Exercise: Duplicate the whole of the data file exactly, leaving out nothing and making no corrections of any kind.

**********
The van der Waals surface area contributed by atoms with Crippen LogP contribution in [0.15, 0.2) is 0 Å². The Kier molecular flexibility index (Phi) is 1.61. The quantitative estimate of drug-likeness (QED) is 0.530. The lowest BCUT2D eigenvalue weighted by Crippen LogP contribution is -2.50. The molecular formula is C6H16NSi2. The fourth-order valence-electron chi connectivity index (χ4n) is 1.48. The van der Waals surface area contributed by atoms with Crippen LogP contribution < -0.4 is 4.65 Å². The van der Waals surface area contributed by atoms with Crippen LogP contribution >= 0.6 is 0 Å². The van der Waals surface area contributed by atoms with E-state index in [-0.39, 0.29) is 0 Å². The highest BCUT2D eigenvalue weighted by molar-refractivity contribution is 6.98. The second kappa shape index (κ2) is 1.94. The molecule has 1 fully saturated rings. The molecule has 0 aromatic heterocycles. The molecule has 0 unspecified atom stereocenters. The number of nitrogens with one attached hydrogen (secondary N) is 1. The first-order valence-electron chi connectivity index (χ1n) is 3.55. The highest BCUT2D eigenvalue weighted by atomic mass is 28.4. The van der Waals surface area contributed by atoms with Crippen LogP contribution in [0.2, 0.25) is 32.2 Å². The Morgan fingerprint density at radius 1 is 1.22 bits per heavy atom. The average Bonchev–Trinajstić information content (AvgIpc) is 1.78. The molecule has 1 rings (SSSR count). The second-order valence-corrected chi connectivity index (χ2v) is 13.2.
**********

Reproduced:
The van der Waals surface area contributed by atoms with Crippen LogP contribution in [0.15, 0.2) is 0 Å². The Kier molecular flexibility index (Phi) is 1.61. The quantitative estimate of drug-likeness (QED) is 0.530. The lowest BCUT2D eigenvalue weighted by Crippen LogP contribution is -2.50. The molecular formula is C6H16NSi2. The fourth-order valence-electron chi connectivity index (χ4n) is 1.48. The van der Waals surface area contributed by atoms with Crippen LogP contribution < -0.4 is 4.65 Å². The van der Waals surface area contributed by atoms with Crippen LogP contribution >= 0.6 is 0 Å². The van der Waals surface area contributed by atoms with E-state index in [-0.39, 0.29) is 0 Å². The highest BCUT2D eigenvalue weighted by molar-refractivity contribution is 6.98. The second kappa shape index (κ2) is 1.94. The molecule has 1 fully saturated rings. The molecule has 0 aromatic heterocycles. The molecule has 0 unspecified atom stereocenters. The number of nitrogens with one attached hydrogen (secondary N) is 1. The first-order valence-electron chi connectivity index (χ1n) is 3.55. The highest BCUT2D eigenvalue weighted by atomic mass is 28.4. The van der Waals surface area contributed by atoms with Crippen LogP contribution in [0.2, 0.25) is 32.2 Å². The Morgan fingerprint density at radius 1 is 1.22 bits per heavy atom. The average Bonchev–Trinajstić information content (AvgIpc) is 1.78. The molecule has 1 rings (SSSR count). The second-order valence-corrected chi connectivity index (χ2v) is 13.2.